(The article touches on CSR payments – CP Extension – Rent Deferment – Fine Reduction).
As the new year dawned us, the Ministry of Tourism brought out a bundle of new policy interventions: some in the form changes to tourism law; and some in the form of revisions to tourism regulations.
The new rules are all found in a single set of regulations called the Second Amendment to the Regulations on Construction Period Extension and Deferment of Rent and Fines (No: 2020/R-127) published on 28 December 2020.
CSR Payments, how charged
Maldives tourism industry uses the term Corporate Social Responsibility or CSR in a rather unique and indigenous context.
The Ministry of Tourism uses the term in a mutated form, referring to a collection of a payment that is primarily received into a tourism trust fund maintained at the Ministry of Finance.
The payment is levied at the time an extension is sought to the construction period that is provided in the lease agreement; or when an extension is sought to an extension of that construction period. In short, the CSR payment is charged each time there is an extension of the construction period.
The fact of imposition of the payment has not changed from its inception several years ago. However, the manner of imposition and amount charged have undergone previous revisions.
According to the most recently development, the amount of the CSR payment is derived based on a formula provided in the regulations. There is a schedule that divides the country into six zones and provides a set of rates for each zone based on a combination of land area and number of months sought in extension.
The schedule provides the rates applicable on a per month basis. Additionally, the new rules limit the maximum extension to 36 months.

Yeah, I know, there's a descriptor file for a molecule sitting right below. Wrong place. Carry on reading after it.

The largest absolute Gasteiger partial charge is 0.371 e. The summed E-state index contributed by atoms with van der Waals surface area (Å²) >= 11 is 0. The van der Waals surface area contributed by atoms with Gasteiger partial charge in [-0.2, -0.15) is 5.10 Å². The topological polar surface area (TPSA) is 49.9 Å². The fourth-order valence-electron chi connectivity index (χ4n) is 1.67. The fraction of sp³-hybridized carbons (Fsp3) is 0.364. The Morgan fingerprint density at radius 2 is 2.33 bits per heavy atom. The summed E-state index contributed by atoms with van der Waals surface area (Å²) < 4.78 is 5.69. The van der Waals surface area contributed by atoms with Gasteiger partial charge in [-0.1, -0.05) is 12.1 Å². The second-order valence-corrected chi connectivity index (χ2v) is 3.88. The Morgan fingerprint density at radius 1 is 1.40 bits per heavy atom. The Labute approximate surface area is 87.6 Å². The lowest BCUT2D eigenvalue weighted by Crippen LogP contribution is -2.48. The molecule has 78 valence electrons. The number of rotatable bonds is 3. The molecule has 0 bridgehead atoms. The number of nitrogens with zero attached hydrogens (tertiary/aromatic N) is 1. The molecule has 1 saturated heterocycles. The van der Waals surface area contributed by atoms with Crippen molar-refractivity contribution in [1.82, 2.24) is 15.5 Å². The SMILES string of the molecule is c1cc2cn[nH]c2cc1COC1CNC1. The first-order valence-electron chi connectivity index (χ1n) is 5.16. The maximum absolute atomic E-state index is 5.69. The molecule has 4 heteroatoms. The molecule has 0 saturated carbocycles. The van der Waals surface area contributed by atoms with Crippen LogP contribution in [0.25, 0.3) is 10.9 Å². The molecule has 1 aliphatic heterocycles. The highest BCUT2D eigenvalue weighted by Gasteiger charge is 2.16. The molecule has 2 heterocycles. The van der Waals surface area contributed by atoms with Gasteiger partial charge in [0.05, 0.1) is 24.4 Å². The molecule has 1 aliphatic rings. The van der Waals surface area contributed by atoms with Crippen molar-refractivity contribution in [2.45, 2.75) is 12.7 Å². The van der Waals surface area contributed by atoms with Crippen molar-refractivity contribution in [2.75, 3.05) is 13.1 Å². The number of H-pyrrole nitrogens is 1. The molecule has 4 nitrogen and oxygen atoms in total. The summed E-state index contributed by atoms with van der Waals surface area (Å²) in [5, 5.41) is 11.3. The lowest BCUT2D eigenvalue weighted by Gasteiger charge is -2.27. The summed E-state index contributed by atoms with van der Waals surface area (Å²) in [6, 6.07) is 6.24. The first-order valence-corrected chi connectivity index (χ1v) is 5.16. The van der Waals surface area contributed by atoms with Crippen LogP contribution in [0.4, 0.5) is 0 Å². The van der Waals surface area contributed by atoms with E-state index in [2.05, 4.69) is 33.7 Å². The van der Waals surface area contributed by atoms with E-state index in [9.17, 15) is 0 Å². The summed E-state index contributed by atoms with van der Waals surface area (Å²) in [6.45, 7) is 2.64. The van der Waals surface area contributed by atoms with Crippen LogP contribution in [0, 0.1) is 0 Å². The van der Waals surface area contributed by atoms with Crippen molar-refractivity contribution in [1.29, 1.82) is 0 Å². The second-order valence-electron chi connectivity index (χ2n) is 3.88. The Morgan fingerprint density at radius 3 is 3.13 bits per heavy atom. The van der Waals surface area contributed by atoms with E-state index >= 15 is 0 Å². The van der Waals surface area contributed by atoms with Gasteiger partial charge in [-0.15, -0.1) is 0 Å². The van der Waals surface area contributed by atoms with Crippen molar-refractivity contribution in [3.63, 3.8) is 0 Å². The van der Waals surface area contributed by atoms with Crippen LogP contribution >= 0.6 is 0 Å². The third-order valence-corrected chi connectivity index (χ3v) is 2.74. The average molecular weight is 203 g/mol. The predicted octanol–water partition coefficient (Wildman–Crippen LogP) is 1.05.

CSR payment, how paid
The erstwhile practice was that the entire CSR amount was payable at extension. The Ministry of Tourism extends the CP by way of an addendum and one of the prerequisites to signing that addendum is submission of evidence of payment of the CSR payment.
Under the recently launched regulations, the applicant does not have to make that payment immediately. The applicant would only have to agree and commit to payment over a period of 3 years – that also from the date of commencement of operation of the property and not from the date of the CP extension.
Deferred rent, how paid
The new regulations are clear that all rent and fines accumulated until the extension of the construction period, plus the rent and fines that would otherwise become payable during the extended construction period, would both be deferred.
However, in sharp contrast to the previous policy, the applicant is now provided with two options as regards payment of the deferred payment: first option is an interest free option to pay within 5 years and the second is an interest bearing option to pay over the rest of the lease period.
Option one – the applicant can elect to pay the deferred rent over a period of 5 years starting from the 3rd year of operation (after a two – year grace period from start of operation) in quarterly installments spread over 5 years – with no interest charged on the balance.